Problem gambling is gambling behavior that causes disruptions in any major area of life: psychological, physical, social or vocational. Problem gambling includes the condition known as pathological or compulsive gambling, a progressive addiction characterized by an increasing preoccupation with gambling, a need to bet more money more frequently, restlessness or irritability when attempting to stop, “chasing” losses, and loss of control manifested by continuation of the gambling behavior in spite of serious negative consequences.
Effects of Gambling Addiction
Pathological gambling devastates not only the gambler but also everyone with whom he or she has a significant relationship. Compulsive gambling is recognized in the American Psychiatric Association’s Diagnostic and Statistical Manual of Mental Disorders (DSM 5) as a clinical pathological disorder. Compulsive gamblers will benefit from many of the same addiction treatment approaches as those with substance use disorders.
Many people occasionally buy a lottery ticket, bet on a sports game or visit a casino for fun. When gambling behaviors start impacting your responsibilities and relationships, there’s a problem that may require a gambling rehab program.
Concerned you or a loved one has a problem with gambling? Take our gambling addiction quiz.
Gambling Addiction Rehab
A gambling addiction rehab program can give you space away from triggers and the 24/7 professional care needed to properly address your addiction. Gambling rehab is especially critical when the problem is compounded by substance abuse or other mental health disorders.
In a gambling addiction treatment center such as The Ranch, you’ll be assessed for co-occurring mental health disorders like anxiety and depression that can contribute to coping mechanisms such as compulsive gambling and substance abuse. You’ll address underlying issues like past trauma that could also be fueling destructive behaviors.
Addiction treatment also helps you develop healthy coping tools you can apply to everyday life, which are critical to recovery. These may include meditation, yoga, fitness, journaling, spiritual practices and expressive therapies like art and music activities. You’ll also be introduced to support groups like Gamblers Anonymous. A network of peers sharing similar struggles can provide ongoing, invaluable support in recovery.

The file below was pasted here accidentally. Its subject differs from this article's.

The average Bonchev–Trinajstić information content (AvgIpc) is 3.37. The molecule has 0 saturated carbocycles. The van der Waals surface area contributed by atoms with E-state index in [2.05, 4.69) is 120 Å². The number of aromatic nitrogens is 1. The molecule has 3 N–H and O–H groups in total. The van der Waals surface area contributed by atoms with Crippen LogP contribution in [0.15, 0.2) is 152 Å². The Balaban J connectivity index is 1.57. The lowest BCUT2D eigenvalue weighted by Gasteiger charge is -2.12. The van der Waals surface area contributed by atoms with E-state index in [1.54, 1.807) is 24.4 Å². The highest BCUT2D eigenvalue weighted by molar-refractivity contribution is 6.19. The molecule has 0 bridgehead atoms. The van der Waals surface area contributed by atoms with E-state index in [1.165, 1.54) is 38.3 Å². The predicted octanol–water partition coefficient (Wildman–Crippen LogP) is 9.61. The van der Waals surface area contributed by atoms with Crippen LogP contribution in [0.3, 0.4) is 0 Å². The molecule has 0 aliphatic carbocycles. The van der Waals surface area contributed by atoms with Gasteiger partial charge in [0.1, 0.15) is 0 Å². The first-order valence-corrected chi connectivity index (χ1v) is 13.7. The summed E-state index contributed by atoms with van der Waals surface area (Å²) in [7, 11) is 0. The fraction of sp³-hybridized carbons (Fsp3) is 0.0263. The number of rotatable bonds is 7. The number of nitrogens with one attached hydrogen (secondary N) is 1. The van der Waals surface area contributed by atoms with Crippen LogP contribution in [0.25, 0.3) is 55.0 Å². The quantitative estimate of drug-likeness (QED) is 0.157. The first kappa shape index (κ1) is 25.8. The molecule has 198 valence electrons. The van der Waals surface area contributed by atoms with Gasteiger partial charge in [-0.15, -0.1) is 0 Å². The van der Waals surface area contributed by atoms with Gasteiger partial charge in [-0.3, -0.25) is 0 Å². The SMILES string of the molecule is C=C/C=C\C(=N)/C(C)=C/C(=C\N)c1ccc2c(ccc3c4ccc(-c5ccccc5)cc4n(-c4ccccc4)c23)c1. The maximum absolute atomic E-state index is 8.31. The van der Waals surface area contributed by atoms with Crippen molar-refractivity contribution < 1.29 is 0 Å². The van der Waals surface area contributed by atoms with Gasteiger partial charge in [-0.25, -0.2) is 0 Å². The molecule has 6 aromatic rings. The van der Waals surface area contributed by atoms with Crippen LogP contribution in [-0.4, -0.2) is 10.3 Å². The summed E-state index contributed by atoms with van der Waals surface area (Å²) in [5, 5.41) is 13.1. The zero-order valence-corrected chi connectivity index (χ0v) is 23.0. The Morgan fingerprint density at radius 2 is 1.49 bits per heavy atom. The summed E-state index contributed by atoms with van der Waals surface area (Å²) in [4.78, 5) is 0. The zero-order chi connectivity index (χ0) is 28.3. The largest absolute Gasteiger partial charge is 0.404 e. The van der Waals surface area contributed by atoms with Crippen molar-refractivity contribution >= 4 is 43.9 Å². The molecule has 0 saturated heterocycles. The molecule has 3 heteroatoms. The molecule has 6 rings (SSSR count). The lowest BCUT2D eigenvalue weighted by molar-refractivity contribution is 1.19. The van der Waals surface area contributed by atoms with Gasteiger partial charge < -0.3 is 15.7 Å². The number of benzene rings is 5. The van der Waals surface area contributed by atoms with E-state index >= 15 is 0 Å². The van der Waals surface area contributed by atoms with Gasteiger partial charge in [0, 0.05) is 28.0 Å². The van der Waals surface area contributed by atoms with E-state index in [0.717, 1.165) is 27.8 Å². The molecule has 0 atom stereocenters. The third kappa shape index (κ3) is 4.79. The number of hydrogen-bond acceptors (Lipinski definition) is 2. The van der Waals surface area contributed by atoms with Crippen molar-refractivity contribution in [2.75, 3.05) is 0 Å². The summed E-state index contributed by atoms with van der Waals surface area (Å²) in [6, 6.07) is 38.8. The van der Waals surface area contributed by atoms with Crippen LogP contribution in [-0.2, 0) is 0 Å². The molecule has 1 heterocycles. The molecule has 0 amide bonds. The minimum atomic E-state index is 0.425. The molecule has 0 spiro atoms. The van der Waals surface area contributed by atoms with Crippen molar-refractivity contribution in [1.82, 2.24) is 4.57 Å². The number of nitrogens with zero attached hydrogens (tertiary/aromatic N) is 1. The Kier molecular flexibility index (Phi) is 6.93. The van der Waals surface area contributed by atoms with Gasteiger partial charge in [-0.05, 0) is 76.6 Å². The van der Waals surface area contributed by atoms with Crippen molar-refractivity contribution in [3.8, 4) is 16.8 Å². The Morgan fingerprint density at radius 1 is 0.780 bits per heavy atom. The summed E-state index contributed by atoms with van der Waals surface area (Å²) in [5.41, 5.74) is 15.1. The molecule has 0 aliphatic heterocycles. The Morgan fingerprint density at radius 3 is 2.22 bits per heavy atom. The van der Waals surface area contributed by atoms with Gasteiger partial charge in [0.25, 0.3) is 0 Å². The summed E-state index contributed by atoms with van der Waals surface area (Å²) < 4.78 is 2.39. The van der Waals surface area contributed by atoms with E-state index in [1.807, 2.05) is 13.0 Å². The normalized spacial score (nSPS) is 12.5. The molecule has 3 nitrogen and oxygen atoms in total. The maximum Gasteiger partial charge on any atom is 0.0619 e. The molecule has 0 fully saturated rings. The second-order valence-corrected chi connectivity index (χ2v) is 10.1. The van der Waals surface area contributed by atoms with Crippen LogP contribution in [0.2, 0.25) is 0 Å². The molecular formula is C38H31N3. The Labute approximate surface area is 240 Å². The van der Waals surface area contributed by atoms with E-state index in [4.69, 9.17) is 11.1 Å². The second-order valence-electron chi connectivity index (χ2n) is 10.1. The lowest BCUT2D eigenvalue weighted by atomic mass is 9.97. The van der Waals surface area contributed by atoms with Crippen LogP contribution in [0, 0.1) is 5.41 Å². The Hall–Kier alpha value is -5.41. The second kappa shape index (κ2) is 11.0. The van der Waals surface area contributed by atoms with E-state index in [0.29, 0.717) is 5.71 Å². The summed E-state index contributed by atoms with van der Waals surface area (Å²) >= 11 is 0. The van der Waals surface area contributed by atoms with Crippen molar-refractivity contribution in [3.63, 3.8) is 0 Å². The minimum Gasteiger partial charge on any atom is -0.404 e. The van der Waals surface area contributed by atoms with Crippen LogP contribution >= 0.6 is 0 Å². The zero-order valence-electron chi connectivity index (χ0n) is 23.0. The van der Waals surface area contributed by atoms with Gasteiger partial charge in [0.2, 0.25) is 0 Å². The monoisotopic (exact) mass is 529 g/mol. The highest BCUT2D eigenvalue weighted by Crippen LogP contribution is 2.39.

Ready to Get Help?
The Ranch mental health and addiction treatment center offers the specialized care you need to recover. We have a comprehensive substance abuse program and an onsite certified compulsive gambling counselor with almost three decades of experience helping those with gambling addictions and substance abuse. Call us today for a free, confidential consultation.
Warning Signs of Gambling Addiction
There are a variety of behaviors that may indicate a gambling addiction:
- Preoccupation – This is defined by frequent thoughts about gambling experiences, whether past experiences or fantasies about future gambling exploits.
- Tolerance – As with drug tolerance, you may require larger or more frequent wagers to experience the same “rush.”
- Withdrawal – Withdrawal from gambling addiction expresses itself as restlessness or irritability associated with attempts to stop or reduce gambling.
- Escape – You may gamble in an attempt to improve your mood or distract yourself from problems.
- Chasing – Chasing occurs when you try to win back gambling losses with more gambling.
- Lying – You may try to hide the extent of your gambling by lying to family, friends, coworkers or therapists.
- Loss of control – You unsuccessfully attempt to reduce or quit gambling.
- Illegal acts – You break the law in order to obtain gambling money or recover gambling losses. This may include acts of theft, embezzlement, fraud or forgery.
- Compromised relationships – You gamble despite risking or losing a relationship, job or other significant opportunity.
- Bailout – You turn to family, friends or another third party for financial assistance as a result of gambling (this is often a repeated behavior).